Financing by seller may win buyers

real estate matters

November 23, 2007|By Ilyce Glink

It's tough going for sellers in many parts of the country.

You've got developers dropping prices and increasing freebies to get rid of some of their excess inventory. They're doing anything they can to sell homes in their development, even if it means their other buyers will suffer from the price reductions.

And then you've got buyers who are asking for the moon and beyond. I received an e-mail from a homebuyer wondering whether it was OK to ask the seller to pick up closing costs to the tune of 6 percent.

Although I'm wondering what kind of closing costs run to 6 percent of the sales price, I advised the buyer to ask anyway and see how desperate and anxious his seller is to sell his house.

Where do you draw the line if you're selling your home in today's market? It depends on how tough your local market is and how much selling stress you can stomach.

If you're in Miami, as I was recently, and you see new condos selling at auction for 50 cents on the dollar, even as 26,000 new condos are being built, you might need more than a simple antacid pill.

On the other hand, a little financial cocktail might go a long way toward soothing your nerves and attracting a buyer.

Seller financing is a tried-and-true method for sellers to bring buyers to the table.

It doesn't work all that well when you can go to any mortgage lender on the street and get a 30-year fixed-rate loan for zero costs at 5 percent. But in the current market, seller financing is a much more viable option.

Right now, banks and mortgage lenders are under the gun to make sure that the people who are doing the borrowing are "qualified." They've raised the credit scores required to get the best interest rates, and in some cases, upped the fees as well. They're also requiring more in the way of a down payment.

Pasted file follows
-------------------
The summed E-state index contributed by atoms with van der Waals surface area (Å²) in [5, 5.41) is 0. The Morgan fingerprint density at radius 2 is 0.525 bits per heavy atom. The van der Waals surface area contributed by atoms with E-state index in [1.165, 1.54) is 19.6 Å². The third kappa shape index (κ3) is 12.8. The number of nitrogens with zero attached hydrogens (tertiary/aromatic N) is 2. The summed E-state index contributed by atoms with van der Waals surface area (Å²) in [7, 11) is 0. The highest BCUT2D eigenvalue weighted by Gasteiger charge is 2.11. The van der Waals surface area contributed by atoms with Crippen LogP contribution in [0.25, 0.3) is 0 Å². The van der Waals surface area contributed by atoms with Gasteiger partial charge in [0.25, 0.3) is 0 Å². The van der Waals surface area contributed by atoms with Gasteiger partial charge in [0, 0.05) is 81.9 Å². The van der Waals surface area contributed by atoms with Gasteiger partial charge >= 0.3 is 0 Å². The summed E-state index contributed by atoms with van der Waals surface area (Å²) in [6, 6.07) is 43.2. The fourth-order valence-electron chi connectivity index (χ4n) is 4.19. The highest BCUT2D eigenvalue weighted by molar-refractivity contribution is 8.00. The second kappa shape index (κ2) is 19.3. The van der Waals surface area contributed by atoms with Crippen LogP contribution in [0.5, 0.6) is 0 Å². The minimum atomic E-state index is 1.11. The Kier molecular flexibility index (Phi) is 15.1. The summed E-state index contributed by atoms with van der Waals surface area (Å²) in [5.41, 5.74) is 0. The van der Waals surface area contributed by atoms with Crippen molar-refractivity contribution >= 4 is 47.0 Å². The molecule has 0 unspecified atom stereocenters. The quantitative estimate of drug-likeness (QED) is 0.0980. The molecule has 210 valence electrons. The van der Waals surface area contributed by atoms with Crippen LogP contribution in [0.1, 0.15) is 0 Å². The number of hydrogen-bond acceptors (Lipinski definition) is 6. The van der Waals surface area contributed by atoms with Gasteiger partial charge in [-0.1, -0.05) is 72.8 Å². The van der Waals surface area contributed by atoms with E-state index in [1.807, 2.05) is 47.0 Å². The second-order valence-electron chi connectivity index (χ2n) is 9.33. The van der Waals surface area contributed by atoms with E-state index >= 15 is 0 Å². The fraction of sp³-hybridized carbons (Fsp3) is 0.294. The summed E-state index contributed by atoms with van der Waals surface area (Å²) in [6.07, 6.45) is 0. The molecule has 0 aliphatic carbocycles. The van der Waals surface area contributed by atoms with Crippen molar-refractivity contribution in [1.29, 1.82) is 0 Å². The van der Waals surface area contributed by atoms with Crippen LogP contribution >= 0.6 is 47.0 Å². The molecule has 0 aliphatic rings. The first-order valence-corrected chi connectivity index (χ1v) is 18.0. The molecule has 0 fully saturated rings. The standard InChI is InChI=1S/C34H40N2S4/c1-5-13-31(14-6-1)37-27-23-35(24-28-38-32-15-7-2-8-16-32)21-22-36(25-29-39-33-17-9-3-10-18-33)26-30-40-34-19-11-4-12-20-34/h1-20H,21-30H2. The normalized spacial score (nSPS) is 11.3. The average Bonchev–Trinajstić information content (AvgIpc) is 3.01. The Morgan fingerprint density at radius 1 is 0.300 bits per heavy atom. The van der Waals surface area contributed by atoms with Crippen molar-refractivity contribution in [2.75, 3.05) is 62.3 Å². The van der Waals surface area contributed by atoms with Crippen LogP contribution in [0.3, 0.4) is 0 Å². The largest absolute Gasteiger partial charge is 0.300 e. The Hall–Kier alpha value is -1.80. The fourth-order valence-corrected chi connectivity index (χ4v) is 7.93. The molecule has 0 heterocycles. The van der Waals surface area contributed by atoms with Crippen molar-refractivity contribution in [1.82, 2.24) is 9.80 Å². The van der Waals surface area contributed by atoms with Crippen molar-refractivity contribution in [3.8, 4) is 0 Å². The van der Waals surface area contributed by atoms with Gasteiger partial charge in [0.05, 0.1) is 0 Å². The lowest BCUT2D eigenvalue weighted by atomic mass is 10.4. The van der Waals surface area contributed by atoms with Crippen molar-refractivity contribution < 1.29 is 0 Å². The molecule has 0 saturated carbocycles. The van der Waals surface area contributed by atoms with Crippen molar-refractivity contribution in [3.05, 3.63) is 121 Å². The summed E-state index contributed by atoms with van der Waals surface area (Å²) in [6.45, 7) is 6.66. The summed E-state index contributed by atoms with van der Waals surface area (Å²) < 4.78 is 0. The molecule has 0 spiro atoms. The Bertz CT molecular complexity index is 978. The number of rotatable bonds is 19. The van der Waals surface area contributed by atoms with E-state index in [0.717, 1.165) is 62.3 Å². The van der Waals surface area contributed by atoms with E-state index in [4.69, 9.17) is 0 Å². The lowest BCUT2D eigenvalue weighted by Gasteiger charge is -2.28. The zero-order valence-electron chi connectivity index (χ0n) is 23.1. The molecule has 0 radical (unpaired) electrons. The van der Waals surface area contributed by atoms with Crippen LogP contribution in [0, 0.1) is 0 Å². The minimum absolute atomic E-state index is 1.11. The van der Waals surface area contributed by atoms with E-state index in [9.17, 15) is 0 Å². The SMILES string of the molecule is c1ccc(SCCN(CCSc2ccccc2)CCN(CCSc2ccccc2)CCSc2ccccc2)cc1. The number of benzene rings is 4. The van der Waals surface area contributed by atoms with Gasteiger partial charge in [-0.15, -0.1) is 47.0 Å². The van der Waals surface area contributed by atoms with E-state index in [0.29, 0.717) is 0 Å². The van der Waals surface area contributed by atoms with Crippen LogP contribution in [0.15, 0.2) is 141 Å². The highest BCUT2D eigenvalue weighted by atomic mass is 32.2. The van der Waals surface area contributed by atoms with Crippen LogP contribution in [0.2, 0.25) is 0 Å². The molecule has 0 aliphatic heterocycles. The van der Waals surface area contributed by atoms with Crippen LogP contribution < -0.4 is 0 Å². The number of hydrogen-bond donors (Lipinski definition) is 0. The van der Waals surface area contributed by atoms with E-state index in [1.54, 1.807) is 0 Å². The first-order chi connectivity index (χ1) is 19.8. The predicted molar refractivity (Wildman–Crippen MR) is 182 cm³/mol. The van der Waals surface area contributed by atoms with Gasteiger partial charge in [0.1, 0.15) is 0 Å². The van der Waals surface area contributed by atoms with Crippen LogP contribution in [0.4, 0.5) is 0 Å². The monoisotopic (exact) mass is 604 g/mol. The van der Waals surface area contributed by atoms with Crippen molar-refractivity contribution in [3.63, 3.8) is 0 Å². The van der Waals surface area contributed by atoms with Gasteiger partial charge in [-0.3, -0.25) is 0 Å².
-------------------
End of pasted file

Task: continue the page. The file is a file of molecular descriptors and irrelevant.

If you're a homebuyer, especially a first-time buyer, all of these moves may have put homeownership out of reach for the time being.

Which would be OK, except if you have your heart set on becoming a homeowner in the near future.

This lending gap is an opportunity for sellers to step in and offer to finance a property to a qualified homebuyer for a period of time, say two to five years. That's enough time for the buyer to build in some equity and gain the financial traction required to refinance with a conventional lender.

But you can't just offer seller financing to any buyer who walks through the door. As a seller, you have to be responsible. You don't want a buyer who you don't think has the income to afford the payments.

So, do your due diligence. Pull copies of the buyers' credit histories and make sure you have them submit their bank statements for the past six months, so you can see where the cash is coming from. If they're getting the down payment money from their relatives, make sure you know the check has cleared if your name is on it before you close.

Why would a borrower want you to provide seller financing? Traditionally, seller financing is easier and cheaper than going through a conventional mortgage lender.

You're not going to charge 1 percent to 2 percent in fees. You may not require the borrower to have as much in the way of cash reserves. You may even charge less interest upfront, or structure the loan to be more favorable to the buyers in the beginning.

Win-win possible

This can be a win-win scenario all around. First, you'll have sold your house. You can get a higher rate of interest on your cash than if you left it in the bank. And you'll have the first lien filed against the property, so if something happens, you can foreclose and take back the home.

It's important to let the world know that you're offering seller financing. So, if you're using an agent, make sure it gets into your listing information in the local multiple-listing service. If you're selling by-owner, make sure you get the word out.

Hire a lawyer

Finally, don't try to create a seller financing package on your own.

Hire a real estate attorney to draft the mortgage documents, negotiate the terms of the agreement, set up title insurance, handle the closing and record all the necessary paperwork. And make sure you circle back with your accountant so that you're not in trouble with the IRS and your state tax authority.

For sellers who are desperate and anxious, seller financing can make a lot of sense - and finally help you get a good night's sleep.

Contact Ilyce Glink through her Web site, www.thinkglink.com, by mail at Real Estate Matters Syndicate, P.O. Box 366, Glencoe, IL 60022 or calling her radio show at 800-972-8255 from 11 a.m. to noon Sundays.

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